Kathleen McArthur quotes Judith Wright as saying: 'Before one's country can become accepted background against which the poets' and the novelists' imagination can move unhindered, it must first be observed, understood, described, and as it were absorbed.' In the words of McArthur, 'It is only when the mind opens that the flowers bloom.'22 Another friend of Judith's, the writer Jackie French, commented recently on Judith's ability to sit for hours at Edge, just watching.23As Judith came to understand her landscape, so she searched for the words to encode it. We find her response to the land at Edge in her garden and in her poetry. The land and the language she used to describe it, became integrally linked; and interwoven would come forth celebrations of the austere semi-desert into which old age was leading her life. As her daughter Meredith McKinney put it to me, 'Spareness, what will suffice, what's there and no more.'24 The poem 'Brevity' reflects this:
We might even read the naming of the poets in the last stanza as akin to a botanical naming, especially in the Australian tradition of having so few common names for native plants 'few words and with no rhetoric'. It's like a shorthand for the environment, only here used to draw together the land and a poetic environment. The Australian bush also is suddenly there explicitly in the beloved 'thrush's call'.
Writing in 1990 for the Australian Conservation Foundation, Judith wrote of the need for Australians to see the country differently: 'Instead of 'seeing the country', we despised it and dubbed it a 'mere wilderness'.… we are floundering now in the results of our lack of ability truly to 'see the country' and its past and future.'26 With multiple meanings Judith referred here to the geological history of the land, to its Indigenous history, and to the violence of the settler assault. Knowing its past and ensuring its future, was, in contrast, central to Aboriginal people's sense of responsibility to the land. In order for white Australians to see differently, they needed to 'learn to look'. Edge became an important place in Australian landscape consciousness; it provided Judith with the time and place to shift her gaze. It is as if the very lushness of the Calanthe garden had restricted her vision. The garden there formed part of an imperial landscape, where she inherited and shared the colonial gaze.27At Edge, I would suggest, her vision sharpened by her deafness —enclosed by silence—, Judith learned to look in a different way. With no 'green foliage' to 'hide the rocks, the earth', she could see the land, feel its history. Her fracturing of the colonial gaze was a 'gold like revelation'. In a paper titled 'Learning to look', Judith suggested that if we could see the past encapsulated in a lichened rock, we might think more carefully before destroying it. The geological history of the continent was awe-inspiring: 'Look back once more on the very beginning of life, through those millennia, and know that it is not ours to destroy.'28 In her poem 'Lichen, Moss, Fungus' she writes:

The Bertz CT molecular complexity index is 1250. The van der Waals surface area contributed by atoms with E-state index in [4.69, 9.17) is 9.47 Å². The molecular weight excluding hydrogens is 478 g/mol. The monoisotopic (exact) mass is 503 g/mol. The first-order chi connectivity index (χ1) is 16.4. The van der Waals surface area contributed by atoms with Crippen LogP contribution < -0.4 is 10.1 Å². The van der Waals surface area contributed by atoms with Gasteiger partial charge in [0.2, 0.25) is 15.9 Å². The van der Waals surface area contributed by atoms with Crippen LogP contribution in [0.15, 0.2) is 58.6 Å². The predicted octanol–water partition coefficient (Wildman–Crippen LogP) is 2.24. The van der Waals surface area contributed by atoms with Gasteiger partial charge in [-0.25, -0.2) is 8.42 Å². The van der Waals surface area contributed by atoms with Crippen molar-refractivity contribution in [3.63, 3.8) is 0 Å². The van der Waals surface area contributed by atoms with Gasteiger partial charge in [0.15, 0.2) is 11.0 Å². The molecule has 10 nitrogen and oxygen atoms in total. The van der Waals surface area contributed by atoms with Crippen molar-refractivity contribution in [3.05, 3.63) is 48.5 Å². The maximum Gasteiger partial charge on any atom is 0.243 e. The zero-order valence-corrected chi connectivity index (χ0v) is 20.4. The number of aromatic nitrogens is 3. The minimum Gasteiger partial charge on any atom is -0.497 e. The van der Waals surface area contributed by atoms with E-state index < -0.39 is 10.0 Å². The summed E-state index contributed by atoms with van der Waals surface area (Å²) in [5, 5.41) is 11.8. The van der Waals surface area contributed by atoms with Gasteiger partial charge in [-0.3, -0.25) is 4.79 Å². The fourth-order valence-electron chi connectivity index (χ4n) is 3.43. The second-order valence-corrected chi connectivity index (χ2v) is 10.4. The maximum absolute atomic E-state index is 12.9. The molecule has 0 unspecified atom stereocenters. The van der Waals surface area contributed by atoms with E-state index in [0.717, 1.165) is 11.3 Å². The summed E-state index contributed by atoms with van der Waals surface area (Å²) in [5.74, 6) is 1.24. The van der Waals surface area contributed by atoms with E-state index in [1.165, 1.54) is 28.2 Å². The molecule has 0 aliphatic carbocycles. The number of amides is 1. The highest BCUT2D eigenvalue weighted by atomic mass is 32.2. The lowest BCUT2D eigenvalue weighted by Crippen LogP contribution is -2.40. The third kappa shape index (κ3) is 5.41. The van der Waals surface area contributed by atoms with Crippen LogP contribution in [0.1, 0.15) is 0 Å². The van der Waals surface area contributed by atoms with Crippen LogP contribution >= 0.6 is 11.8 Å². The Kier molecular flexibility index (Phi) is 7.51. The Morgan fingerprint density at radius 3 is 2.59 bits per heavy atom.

There is little left of the garden Judith did create at Edge: some lavender, thyme, sage and rosemary, a pelargonium, some of the native grasses, Red Valerian, a fern; the native jasmine, which came as a cutting from her great grandmother's and which also now grows in her daughter Meredith's garden, still thrives. Judith called her house garden a 'mere gardener's gesture', believing that the land in which it sat was garden enough. It was a perspective reflecting both Judith's stage in life, and her commitment to practising the relationship with land she so passionately advocated. How do we live in this land? Judith's garden at Edge was a response to the challenges of that place. It reflected her uncompromising honesty, her desire to be true to what she had around her, and to honour, not detract from it.
Judith's late poems reflect her capacity to keep challenging the limits of what language can convey; her writings and her activism challenge us to look and see anew, to 'Hurt not the earth, neither the sea, nor the trees';30 and, in marrying her gardener's eye with her love of country, her garden at Edge called forth a new dream of what an Australian a garden might be.
The small material remains of Edge and its garden are transcended by the memorials left in Judith Wright's later letters and poetry. Here is the testimony of a soul that grappled with living and loving and ageing in a harsh landscape with a grim recent history; here is a transfigured sense of what a garden – supremely a desert garden – might mean in such a landscape.
Katie Holmes is a Senior Lecturer in Historical and European Studies at La Trobe University, Melbourne.
My thanks to Meredith McKinney for permission to quote Judith Wright's poetry throughout this paper and for sharing her thoughts about Judith's garden so willingly with me, and for taking me around what remains of it. Thanks also to Kylie Mirmohamadi and Susan Martin for their thoughts on earlier versions of this paper, and to Rhys Isaac for his most helpful editorial suggestions.
In Australian Humanities Review, see also